“I am delighted to present to you today the first Liberal Democrat Leader’s speech since 2006. I am very proud to be the first leader of a Liberal Democrat majority administration in Woking this century.
“In this speech I will set out my priorities for the year ahead – financial responsibility, a Masterplan for Woking town centre and achieving carbon neutral. I will highlight the projects and issues we will be tackling. I will introduce the people who will work with me to deliver our programme for change.
"Before I do that, I would like to thank all those local people who supported us in the recent elections. I really appreciate the opportunity we have been given to change Woking for good.
“Our first priority has to be control of the Council’s finances. We are all too aware of the huge level of borrowing. Soon after the elections we learnt of government intervention to look at our borrowing and the associated risks.
“I’m pleased that Liberal Democrats have already done much work in opposition to get a handle on the challenging financial situation. We successfully achieved a financial review last year, having promised this in our 2021 manifesto. Information gathered in that review has put us in a good place to understand the risks and areas of concern.
“Our team on the Standards and Audit committee asked pertinent questions throughout the last year to understand why accounts are still not signed off and secure the auditors Value for Money opinion and view on whether sufficient provision has been made to cover future revenue needs. We secured an amendment to the latest financial strategy to require updated business plans from subsidiary companies and joint ventures, an external opinion on the provision of sufficient funds to secure our borrowing and sought answers on the planned purchase of the new car park for £58m, that has already been funded by council borrowing.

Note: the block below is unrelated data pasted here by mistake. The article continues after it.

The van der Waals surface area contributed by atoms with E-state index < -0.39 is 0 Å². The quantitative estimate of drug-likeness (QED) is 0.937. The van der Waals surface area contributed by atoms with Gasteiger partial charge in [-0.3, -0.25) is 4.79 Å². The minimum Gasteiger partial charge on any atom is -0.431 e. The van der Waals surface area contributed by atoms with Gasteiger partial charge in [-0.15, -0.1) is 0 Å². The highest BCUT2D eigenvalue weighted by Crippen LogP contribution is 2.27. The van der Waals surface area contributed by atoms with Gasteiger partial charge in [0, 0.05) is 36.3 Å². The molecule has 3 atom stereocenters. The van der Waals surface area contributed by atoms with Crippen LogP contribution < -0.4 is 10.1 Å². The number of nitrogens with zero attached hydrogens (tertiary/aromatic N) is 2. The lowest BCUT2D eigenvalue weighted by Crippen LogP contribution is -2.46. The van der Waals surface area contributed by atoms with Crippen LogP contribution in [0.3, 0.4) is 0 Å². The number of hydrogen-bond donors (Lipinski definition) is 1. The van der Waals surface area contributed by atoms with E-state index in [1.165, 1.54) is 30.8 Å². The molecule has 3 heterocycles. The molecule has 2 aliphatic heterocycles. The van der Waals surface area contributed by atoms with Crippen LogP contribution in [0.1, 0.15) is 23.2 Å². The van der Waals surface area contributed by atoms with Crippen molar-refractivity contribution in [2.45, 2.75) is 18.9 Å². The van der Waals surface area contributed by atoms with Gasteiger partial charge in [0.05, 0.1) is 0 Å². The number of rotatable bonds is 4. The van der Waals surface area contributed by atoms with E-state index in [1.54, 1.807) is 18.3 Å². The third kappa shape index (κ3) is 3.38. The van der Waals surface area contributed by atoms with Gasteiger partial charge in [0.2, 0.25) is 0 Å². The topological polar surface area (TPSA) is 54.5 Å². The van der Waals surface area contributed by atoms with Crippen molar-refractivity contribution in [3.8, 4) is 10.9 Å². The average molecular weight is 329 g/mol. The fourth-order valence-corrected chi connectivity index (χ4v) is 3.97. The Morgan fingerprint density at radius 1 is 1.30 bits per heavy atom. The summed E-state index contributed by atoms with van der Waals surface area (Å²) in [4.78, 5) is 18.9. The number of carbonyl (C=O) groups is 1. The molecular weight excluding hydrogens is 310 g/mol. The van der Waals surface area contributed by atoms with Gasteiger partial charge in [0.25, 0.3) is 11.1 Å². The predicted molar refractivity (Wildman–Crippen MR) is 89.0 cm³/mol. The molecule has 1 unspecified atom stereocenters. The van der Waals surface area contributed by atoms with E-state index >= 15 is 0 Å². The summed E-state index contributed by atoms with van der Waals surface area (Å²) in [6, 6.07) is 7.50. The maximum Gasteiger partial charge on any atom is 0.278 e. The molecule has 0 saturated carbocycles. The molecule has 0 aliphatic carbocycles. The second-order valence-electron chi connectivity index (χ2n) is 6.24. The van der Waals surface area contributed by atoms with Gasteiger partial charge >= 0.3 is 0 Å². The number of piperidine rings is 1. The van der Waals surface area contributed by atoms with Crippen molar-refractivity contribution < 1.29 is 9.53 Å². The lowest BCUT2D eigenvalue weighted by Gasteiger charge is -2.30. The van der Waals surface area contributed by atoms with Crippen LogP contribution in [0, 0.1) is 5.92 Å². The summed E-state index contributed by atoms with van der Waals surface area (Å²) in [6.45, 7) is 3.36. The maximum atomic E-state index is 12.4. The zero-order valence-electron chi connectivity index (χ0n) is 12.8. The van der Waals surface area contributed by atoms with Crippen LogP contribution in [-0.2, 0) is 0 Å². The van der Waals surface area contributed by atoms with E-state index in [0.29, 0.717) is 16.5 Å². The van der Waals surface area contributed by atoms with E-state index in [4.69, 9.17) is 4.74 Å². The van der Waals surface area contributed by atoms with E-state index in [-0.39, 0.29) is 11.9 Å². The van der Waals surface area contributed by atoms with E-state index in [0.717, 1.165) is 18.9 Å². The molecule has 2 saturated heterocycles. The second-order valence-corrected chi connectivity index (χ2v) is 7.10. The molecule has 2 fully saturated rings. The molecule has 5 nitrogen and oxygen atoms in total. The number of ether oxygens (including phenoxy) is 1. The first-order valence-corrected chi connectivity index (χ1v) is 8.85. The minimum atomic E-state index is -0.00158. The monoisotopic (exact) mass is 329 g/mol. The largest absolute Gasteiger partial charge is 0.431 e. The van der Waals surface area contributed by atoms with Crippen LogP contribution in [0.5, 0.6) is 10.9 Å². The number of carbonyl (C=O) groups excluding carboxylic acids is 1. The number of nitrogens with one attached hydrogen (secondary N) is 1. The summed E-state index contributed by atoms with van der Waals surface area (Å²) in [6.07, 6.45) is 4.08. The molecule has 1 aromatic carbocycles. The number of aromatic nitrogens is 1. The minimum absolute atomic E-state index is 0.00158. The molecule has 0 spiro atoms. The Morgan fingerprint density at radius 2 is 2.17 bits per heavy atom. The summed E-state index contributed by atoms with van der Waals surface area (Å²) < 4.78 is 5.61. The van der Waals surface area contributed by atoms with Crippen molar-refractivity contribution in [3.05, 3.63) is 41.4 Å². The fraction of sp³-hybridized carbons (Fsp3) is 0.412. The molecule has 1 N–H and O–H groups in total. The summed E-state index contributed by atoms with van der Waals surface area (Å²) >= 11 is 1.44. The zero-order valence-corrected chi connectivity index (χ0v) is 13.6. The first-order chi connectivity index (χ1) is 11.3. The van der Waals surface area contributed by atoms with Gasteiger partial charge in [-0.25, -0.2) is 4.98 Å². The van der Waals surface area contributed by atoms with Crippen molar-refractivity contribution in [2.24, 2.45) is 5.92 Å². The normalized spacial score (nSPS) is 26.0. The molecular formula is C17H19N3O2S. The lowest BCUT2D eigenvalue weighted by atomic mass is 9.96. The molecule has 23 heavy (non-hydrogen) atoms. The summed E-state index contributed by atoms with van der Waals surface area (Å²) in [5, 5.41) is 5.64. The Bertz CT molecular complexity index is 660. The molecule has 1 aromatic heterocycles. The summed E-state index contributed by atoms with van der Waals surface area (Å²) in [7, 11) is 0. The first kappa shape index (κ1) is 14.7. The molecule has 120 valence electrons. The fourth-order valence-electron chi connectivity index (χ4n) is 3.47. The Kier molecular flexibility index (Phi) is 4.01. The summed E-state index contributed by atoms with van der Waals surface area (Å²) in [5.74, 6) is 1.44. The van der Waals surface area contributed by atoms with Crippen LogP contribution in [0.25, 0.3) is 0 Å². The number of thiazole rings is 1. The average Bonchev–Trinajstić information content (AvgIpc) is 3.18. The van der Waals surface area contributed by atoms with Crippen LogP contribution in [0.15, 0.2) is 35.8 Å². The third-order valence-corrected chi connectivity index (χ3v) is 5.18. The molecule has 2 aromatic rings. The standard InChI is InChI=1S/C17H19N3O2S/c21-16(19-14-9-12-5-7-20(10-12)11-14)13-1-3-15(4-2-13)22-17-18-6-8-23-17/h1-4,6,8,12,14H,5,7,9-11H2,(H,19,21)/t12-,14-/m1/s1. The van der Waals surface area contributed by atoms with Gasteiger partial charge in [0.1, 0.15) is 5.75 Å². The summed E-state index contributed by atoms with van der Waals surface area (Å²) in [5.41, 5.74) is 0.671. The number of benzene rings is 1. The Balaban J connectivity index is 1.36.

“We have big issues, but we are committed to getting to the bottom of these issues and dealing with them to the benefit of Woking.
“Affordability is key. We need to determine that Woking Borough Council and its companies can afford to pay back all that it has borrowed. We need to look at new approaches to increase income.
“We will work closely with Council officers and government officials as we tackle Woking’s debt.
Wholly owned companies
“Much of the Council’s borrowing is through wholly owned companies. We will review the financial model used to fund these companies. Currently the Council borrows money from government, lends it to a company, which is intended to deliver on the Council’s purpose. The company then pays a percentage back to the Council and borrows more money, some of it to fund the percentage that has to be paid back. We will get an expert and specialist review of the financial sustainability of this model and company forecasts and business models.
“We will put in place clear and decisive action in respect of the Thameswey Milton Keynes Limited company.